Analysts say South Korea's relatively quick and effective handling of the coronavirus epidemic was a boon for the incumbent government ahead of the vote, largely seen as a referendum on its performance.
South Korea's left-leaning ruling Democratic party was heading towards a parliamentary majority in Wednesday's general election, exit polls showed, as voters backed President Moon Jae-in's handling of the coronavirus epidemic.
A survey by national broadcaster KBS projected the Democratic Party and a sister organisation would win between 155 and 178 seats in the 300-member National Assembly, while MBC and SBS also predicted it would secure an absolute majority.
The main opposition United Front Party and its sister grouping were expected to take between 107 and 130 seats, according to KBS.
The country uses a mix of first-past-the-post and proportional representation, and while the Democratic party was the largest in the outgoing parliament it did not hold a majority, relying on minority support to pass legislation.
Turnout was at least 63.8 percent, the highest since 2000.
Moon's position was not at stake as he is directly elected, but just a few months ago he was being assailed by critics over sluggish economic growth and his dovish approach to nuclear-armed North Korea.
But analysts say South Korea's relatively quick and effective handling of the coronavirus epidemic was a boon for the incumbent government ahead of the vote, largely seen as a referendum on its performance.
"With the virus spreading to other countries and South Korea receiving a relatively good evaluation in comparison, the epidemic has become an advantage," said Hahn Kyu-sup, a communications professor at Seoul National University.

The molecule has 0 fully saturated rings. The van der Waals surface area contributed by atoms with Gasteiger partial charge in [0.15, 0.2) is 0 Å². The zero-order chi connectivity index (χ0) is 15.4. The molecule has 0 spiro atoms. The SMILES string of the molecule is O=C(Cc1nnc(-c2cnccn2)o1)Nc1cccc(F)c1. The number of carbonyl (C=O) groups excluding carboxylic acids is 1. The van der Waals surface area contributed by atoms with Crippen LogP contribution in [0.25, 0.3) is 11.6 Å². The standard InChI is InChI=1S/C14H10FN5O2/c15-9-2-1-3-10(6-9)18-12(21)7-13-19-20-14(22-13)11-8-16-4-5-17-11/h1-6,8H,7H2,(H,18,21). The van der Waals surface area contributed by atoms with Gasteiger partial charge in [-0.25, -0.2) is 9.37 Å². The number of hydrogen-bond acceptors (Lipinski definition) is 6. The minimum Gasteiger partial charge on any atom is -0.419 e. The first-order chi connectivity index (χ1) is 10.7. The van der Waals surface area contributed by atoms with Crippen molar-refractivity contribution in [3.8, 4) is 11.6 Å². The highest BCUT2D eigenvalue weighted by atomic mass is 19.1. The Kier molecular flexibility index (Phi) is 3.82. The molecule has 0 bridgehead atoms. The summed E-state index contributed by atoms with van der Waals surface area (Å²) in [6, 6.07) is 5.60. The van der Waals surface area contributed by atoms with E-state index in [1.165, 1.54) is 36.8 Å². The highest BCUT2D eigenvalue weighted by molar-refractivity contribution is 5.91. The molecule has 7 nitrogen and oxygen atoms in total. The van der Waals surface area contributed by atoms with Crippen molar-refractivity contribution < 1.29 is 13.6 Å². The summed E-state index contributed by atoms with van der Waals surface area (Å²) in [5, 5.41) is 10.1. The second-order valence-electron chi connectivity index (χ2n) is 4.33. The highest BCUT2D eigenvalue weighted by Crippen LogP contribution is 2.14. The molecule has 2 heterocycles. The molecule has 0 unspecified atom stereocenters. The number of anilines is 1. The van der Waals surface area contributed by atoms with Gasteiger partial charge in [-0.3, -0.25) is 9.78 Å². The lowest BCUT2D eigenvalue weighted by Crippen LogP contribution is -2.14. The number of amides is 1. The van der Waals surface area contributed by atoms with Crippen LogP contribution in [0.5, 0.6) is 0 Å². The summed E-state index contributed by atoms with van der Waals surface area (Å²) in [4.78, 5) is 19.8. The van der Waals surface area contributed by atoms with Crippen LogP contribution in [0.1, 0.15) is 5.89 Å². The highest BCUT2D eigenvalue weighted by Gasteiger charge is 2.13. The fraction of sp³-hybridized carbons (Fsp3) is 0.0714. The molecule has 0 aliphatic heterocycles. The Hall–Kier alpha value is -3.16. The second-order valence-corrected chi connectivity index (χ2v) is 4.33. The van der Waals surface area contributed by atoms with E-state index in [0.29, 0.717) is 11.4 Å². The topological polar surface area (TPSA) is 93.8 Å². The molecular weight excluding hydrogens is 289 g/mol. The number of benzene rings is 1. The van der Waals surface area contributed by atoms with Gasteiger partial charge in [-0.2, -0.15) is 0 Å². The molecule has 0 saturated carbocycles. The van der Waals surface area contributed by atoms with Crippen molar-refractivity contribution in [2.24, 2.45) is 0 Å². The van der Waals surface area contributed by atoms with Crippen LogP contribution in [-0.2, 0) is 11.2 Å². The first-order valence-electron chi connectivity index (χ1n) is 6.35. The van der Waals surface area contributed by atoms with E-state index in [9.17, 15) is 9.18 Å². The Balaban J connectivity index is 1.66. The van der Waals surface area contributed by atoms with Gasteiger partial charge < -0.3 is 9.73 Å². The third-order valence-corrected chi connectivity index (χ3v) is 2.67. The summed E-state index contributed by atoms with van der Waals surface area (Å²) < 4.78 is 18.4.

Once grappling with the first large outbreak outside China, South Korea has largely managed to bring its cases under control without major disruptions thanks to a massive testing campaign and intensive contact tracing.
The Korea Centers for Disease Control and Prevention reported 27 new coronavirus cases on Tuesday, bringing the total infections to 10,564.
The daily tally has hovered around 30 over the past week, most of them from overseas travellers.
But authorities have warned that infections could resurge at any times, calling for special caution on Election Day.
As of 1200 GMT (9 am), voter turnout was 8 percent, about 0.9% points higher than in the last parliamentary election in 2016, according to the National Election Commission.
That excludes nearly 27 percent of the 44 million registered voters who took part in early voting last weekend.
Among them were about 2,800 coronavirus patients, for whom the NEC allowed voting by mail and set up special polling stations for early voting.
More than 13,000 in self-quarantine have signed up to vote and will be allowed to do so after other voters leave at 2100 GMT (6 pm local time).
The election campaign has taken on a different look, with candidates wearing masks and bumping fists instead of pressing the flesh and mass rallies.